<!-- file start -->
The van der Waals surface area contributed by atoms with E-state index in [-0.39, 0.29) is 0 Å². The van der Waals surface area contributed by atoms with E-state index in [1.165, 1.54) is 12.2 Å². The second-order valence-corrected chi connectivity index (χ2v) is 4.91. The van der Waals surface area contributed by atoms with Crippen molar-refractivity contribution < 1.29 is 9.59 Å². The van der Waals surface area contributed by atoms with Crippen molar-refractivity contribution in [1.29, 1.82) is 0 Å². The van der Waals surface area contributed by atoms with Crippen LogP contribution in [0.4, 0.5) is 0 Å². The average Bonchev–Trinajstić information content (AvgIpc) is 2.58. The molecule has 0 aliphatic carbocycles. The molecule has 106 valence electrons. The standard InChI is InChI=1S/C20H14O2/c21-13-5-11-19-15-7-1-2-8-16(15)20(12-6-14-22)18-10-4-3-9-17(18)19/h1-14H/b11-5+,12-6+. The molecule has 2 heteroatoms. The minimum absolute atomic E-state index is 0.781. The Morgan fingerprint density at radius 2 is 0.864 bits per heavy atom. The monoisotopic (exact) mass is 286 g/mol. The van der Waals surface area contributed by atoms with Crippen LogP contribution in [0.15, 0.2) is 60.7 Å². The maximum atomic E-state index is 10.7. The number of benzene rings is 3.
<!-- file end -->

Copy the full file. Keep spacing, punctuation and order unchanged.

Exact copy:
The van der Waals surface area contributed by atoms with E-state index in [-0.39, 0.29) is 0 Å². The van der Waals surface area contributed by atoms with E-state index in [1.165, 1.54) is 12.2 Å². The second-order valence-corrected chi connectivity index (χ2v) is 4.91. The van der Waals surface area contributed by atoms with Crippen molar-refractivity contribution < 1.29 is 9.59 Å². The van der Waals surface area contributed by atoms with Crippen molar-refractivity contribution in [1.29, 1.82) is 0 Å². The van der Waals surface area contributed by atoms with Crippen LogP contribution in [0.4, 0.5) is 0 Å². The average Bonchev–Trinajstić information content (AvgIpc) is 2.58. The molecule has 0 aliphatic carbocycles. The molecule has 106 valence electrons. The standard InChI is InChI=1S/C20H14O2/c21-13-5-11-19-15-7-1-2-8-16(15)20(12-6-14-22)18-10-4-3-9-17(18)19/h1-14H/b11-5+,12-6+. The molecule has 2 heteroatoms. The minimum absolute atomic E-state index is 0.781. The Morgan fingerprint density at radius 2 is 0.864 bits per heavy atom. The monoisotopic (exact) mass is 286 g/mol. The van der Waals surface area contributed by atoms with Crippen LogP contribution in [0.15, 0.2) is 60.7 Å². The maximum atomic E-state index is 10.7. The number of benzene rings is 3.